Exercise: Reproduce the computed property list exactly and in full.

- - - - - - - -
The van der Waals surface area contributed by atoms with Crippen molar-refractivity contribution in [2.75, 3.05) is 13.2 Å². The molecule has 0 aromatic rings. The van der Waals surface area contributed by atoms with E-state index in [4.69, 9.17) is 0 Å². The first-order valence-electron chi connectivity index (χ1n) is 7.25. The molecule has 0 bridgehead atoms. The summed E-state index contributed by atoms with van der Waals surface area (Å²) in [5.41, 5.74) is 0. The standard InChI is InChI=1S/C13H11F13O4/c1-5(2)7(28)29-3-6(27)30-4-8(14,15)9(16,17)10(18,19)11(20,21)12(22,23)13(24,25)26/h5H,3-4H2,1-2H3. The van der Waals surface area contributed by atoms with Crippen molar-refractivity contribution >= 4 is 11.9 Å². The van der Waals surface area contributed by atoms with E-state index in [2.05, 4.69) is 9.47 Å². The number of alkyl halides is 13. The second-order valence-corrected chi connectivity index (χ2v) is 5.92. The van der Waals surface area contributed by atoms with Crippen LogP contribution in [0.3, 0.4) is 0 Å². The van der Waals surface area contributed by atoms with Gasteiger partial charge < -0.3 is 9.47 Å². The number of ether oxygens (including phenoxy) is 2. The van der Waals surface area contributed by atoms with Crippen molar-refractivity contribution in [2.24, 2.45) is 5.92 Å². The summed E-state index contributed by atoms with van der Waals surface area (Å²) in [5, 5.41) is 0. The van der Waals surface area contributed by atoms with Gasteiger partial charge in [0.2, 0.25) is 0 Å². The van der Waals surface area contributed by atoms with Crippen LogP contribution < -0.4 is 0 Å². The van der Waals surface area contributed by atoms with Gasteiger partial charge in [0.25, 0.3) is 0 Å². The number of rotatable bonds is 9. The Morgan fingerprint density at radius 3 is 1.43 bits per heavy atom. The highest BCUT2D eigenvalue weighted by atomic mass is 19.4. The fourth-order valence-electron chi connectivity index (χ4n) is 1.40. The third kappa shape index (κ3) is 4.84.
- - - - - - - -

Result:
The van der Waals surface area contributed by atoms with Crippen molar-refractivity contribution in [2.75, 3.05) is 13.2 Å². The molecule has 0 aromatic rings. The van der Waals surface area contributed by atoms with E-state index in [4.69, 9.17) is 0 Å². The first-order valence-electron chi connectivity index (χ1n) is 7.25. The molecule has 0 bridgehead atoms. The summed E-state index contributed by atoms with van der Waals surface area (Å²) in [5.41, 5.74) is 0. The standard InChI is InChI=1S/C13H11F13O4/c1-5(2)7(28)29-3-6(27)30-4-8(14,15)9(16,17)10(18,19)11(20,21)12(22,23)13(24,25)26/h5H,3-4H2,1-2H3. The van der Waals surface area contributed by atoms with Crippen molar-refractivity contribution >= 4 is 11.9 Å². The van der Waals surface area contributed by atoms with E-state index in [2.05, 4.69) is 9.47 Å². The number of alkyl halides is 13. The second-order valence-corrected chi connectivity index (χ2v) is 5.92. The van der Waals surface area contributed by atoms with Crippen LogP contribution in [0.3, 0.4) is 0 Å². The van der Waals surface area contributed by atoms with Gasteiger partial charge < -0.3 is 9.47 Å². The number of ether oxygens (including phenoxy) is 2. The van der Waals surface area contributed by atoms with Crippen molar-refractivity contribution in [2.24, 2.45) is 5.92 Å². The summed E-state index contributed by atoms with van der Waals surface area (Å²) in [5, 5.41) is 0. The van der Waals surface area contributed by atoms with Gasteiger partial charge in [0.2, 0.25) is 0 Å². The van der Waals surface area contributed by atoms with Crippen LogP contribution < -0.4 is 0 Å². The van der Waals surface area contributed by atoms with Gasteiger partial charge in [0.25, 0.3) is 0 Å². The number of rotatable bonds is 9. The Morgan fingerprint density at radius 3 is 1.43 bits per heavy atom. The highest BCUT2D eigenvalue weighted by atomic mass is 19.4. The fourth-order valence-electron chi connectivity index (χ4n) is 1.40. The third kappa shape index (κ3) is 4.84.